Tuesday, June 26, 2012

My Love-Hate Relationship With Writing

     Writing and I are like fighting lovers...lovers best separated by interludes of absolute and utter eloignement wherein I cease to think about him and turn my attentions towards reading, research, laundry, taxes, the stale edge of baguette sitting in my kitchen.

      But we always, always come back to one another, eventually, precariously, as if nothing had ever passed, as if time had stood still and in the blink of an eye thrown us into the future where I could graze my palms over his smooth back and kiss him softly in the nook where his neck meets his jaw line, the tender patch of skin protected by a layer of scruff.

       This is my attraction to the written word, electric and vibrating in my mind, quivering from my thoughts to the page.

        Much has passed in the blink of the eye that separated us this time.

        I started and finished my Master 1 Recherche in Paris, with flying colors mind you.

        I still work in au-pairy-nanny-land, and still live in Paris.

        I'm a year older, not necessarily wiser, though I'd hope so.

        I'm more stuck than ever oscillating between two countries. The ex-pat ambivalence has set in strongly, and now begins the dance between the two pays I now call home. Don't make me choose just one, dear God, please don't. I'll never win.

        Do I really want my PhD? I'm beginning to wonder. Could I live with myself if I didn't do it? I don't have the answer yet......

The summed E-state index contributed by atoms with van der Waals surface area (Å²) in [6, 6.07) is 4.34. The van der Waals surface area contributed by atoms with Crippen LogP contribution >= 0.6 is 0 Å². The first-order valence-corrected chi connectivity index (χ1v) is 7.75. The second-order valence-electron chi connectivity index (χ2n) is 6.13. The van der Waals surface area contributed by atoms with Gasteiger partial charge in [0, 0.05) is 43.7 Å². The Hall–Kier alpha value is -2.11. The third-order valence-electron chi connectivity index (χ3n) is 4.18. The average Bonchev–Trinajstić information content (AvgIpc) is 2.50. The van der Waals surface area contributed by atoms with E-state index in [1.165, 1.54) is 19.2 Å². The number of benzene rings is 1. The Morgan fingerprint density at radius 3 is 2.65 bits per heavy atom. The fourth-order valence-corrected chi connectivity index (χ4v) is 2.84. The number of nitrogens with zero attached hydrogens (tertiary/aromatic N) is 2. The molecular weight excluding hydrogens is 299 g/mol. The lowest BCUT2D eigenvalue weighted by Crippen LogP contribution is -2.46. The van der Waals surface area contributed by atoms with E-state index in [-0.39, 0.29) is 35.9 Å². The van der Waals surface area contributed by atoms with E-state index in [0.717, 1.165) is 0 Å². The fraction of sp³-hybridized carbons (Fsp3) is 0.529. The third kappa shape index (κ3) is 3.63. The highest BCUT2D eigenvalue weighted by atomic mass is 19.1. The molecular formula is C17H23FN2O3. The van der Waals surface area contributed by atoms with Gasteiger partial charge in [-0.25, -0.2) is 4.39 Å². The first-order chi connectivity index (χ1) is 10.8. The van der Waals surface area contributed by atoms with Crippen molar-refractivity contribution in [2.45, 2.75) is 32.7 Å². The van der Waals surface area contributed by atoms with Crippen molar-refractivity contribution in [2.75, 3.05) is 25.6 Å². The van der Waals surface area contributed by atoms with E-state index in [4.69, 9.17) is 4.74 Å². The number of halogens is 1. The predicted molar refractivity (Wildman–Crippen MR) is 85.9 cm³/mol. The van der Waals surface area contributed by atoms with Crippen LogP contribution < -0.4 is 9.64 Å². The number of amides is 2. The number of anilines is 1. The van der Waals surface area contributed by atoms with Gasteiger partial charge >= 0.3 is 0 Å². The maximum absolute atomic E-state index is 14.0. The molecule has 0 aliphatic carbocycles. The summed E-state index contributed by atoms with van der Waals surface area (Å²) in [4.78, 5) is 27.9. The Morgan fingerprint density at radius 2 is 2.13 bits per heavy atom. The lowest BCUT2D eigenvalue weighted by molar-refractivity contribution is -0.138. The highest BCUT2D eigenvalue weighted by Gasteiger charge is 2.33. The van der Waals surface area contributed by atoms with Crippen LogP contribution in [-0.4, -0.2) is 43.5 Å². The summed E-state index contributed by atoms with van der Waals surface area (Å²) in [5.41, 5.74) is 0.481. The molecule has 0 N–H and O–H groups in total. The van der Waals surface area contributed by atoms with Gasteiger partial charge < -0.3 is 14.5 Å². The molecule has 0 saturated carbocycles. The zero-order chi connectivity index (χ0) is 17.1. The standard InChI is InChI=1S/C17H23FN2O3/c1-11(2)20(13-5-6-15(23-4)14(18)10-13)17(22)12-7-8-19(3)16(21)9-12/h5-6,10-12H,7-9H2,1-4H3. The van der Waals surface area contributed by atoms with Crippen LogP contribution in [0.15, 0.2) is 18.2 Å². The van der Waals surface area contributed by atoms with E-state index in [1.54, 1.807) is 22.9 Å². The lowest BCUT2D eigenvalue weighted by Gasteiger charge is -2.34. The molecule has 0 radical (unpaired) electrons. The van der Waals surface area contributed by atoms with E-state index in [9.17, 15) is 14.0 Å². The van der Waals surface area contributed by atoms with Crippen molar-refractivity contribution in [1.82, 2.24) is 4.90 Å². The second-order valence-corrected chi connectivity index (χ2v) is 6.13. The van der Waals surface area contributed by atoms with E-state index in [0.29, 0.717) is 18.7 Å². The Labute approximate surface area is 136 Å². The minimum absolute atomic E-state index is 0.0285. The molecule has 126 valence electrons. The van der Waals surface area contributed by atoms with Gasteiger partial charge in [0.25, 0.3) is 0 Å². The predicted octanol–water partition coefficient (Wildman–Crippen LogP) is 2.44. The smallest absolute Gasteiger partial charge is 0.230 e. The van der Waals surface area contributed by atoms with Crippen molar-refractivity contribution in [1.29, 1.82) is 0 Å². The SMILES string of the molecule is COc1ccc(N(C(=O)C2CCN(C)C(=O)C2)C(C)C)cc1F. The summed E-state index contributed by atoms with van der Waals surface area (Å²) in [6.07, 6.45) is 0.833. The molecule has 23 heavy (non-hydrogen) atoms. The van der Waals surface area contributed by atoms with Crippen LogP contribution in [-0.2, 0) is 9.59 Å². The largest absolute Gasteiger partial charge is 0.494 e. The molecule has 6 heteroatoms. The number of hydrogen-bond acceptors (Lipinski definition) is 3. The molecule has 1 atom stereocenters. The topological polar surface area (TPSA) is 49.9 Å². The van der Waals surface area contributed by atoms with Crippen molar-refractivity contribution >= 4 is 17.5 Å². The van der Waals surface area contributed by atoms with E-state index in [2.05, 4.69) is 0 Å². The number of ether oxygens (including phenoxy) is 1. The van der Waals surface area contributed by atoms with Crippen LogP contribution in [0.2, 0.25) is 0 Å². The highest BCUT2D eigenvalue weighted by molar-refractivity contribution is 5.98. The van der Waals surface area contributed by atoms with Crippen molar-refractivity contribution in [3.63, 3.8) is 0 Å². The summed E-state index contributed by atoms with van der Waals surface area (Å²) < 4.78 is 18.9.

Just what is life like on the other side of the Atlantic, what's it been like in my absence? What have I missed? But oh how roots are wonderful here...

          This blog is to be continued, even if only for my own pleasure, if no one reads it, oh well....it is enough that I have written, that writing and I have returned to one another....

          we are, it seems, soulmates.


  1. Mademoiselle Lindsay,

    (Which, alas, is the extent of my French)

    Your eros-fueled Edge of Desire caught my imagination, an absolute joy to read, and then ... Silence.

    Understandable. Life does have a way of intervening, the demands of mundane reality clamoring for immediate and constant attention. And yet, despite the lapse, your imagery still retains that edge. Both of your latest entries shine - but the second paragraph in this post in particular speak to me with the sparkle and smoulder familiar to anyone who has been lost in the embrace of logos, in love with - and loved by - the written word.

    Of course, logos and eros are inextricably intertwined. Henry Miller (another expatriate in Paris) served as my guide - certainly apropo, as my motivations were far from noble. A passage from Sexus describing his initial efforts to woo Mara (June), the muse who informs his most eclectic, electric works, remains etched in memory decades after I first stumbled across it: